Thursday, December 10, 2009
My Ancient Marinduque
The beginnings of archaeology in the Philippines began right here in Marinduque, our oft politically-troubled island at the approach of local elections.
Prior to 1900, only one important archaeological investigation had been carried out in the country: Alfred Marche’s exploration of Marinduque from April to July 1881. While many other accidental finds have been recorded from time to time, and a few burial caves and sites had been casually explored by European or local scientists, no systematic work had been done anywhere else prior to these explorations. After Marche, the next important archaeological work was undertaken by Dr. Carl Gunthe in the Central Visayan Islands in 1922.(Beyer)
"An abundant yield of Chinese urns, vases, gold ornaments, skulls and other ornaments of pre-Spanish origin,” was what the Marche finds represented. He brought back to France in 40 crates the Marinduque artifacts he uncovered. Part of it now said to be housed at the Musee de l’Homme in France. (Solheim). The finds also included a wooden image of the Marinduque anito called ‘Pastores’ by the natives.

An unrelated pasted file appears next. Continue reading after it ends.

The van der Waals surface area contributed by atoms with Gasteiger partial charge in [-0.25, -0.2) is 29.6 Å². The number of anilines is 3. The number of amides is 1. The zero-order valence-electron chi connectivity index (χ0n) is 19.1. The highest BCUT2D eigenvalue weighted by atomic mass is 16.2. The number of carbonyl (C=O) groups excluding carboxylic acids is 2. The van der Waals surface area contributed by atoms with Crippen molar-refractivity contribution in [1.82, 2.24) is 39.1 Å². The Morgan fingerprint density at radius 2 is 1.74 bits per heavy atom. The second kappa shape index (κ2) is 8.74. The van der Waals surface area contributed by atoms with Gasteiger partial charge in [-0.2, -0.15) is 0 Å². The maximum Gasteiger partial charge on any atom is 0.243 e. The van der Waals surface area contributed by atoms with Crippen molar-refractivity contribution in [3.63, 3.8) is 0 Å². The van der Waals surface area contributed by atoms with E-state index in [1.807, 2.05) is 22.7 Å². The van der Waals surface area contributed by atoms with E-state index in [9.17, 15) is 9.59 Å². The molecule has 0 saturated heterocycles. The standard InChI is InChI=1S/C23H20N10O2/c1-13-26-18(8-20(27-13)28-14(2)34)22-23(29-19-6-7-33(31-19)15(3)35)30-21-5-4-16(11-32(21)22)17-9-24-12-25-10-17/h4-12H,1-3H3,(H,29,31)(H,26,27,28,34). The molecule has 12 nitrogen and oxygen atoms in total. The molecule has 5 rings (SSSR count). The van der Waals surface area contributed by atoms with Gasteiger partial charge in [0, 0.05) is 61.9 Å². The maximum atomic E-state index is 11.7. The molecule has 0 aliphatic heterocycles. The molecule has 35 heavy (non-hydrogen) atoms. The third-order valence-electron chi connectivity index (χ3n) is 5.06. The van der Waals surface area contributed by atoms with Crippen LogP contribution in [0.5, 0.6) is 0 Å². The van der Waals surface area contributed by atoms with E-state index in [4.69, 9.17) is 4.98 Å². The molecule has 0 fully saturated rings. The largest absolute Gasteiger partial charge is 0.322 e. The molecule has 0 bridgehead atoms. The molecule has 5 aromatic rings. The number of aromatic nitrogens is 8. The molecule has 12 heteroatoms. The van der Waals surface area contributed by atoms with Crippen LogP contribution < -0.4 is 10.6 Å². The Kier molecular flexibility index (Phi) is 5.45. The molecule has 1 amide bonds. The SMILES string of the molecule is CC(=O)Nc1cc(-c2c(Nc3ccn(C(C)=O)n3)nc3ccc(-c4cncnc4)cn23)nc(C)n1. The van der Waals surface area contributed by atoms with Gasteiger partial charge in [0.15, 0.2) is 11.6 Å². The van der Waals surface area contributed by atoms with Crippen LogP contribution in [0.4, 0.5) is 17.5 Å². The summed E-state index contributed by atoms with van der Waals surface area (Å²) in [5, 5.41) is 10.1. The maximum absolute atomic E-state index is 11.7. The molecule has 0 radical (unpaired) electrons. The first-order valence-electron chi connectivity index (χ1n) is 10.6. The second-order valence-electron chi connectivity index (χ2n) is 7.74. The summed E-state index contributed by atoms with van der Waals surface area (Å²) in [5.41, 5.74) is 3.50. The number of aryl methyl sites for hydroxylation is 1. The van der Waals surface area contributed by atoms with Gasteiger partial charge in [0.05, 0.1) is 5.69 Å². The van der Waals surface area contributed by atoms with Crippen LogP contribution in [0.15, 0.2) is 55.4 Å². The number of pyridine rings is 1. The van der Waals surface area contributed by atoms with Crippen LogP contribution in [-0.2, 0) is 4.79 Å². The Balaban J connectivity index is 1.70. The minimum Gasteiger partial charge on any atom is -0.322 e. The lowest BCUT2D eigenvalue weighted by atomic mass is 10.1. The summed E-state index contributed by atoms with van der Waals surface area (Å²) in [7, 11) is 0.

Part of these artifacts have also found their way into the Smithsonian Institution in Washington, D.C. “Imagine these fragile jarlets traveling from China to the pre-colonial Philippines. Buried in a cave in Marinduque for centuries, they were excavated in the late 19th century, brought to Paris and eventually ended up in a museum bodega outside Washington, D.C. Part of our history lies in museums abroad and it will take sometime to analyze these artifacts to piece together our pre-colonial past” (Ocampo)
"Where do we come from? What are We? Where are we Going?" is the title of a famous Gauguin painting (photo), a 40-year old life-sized reproduction of which still hangs in my living room. I often think that only if we knew the answer to the first two questions, everything will fall into place that the inspiring answer to the third question will reveal itself in no time.
Our local elections in May 2010 would then be not so chaotic and turbulent as it promises to be.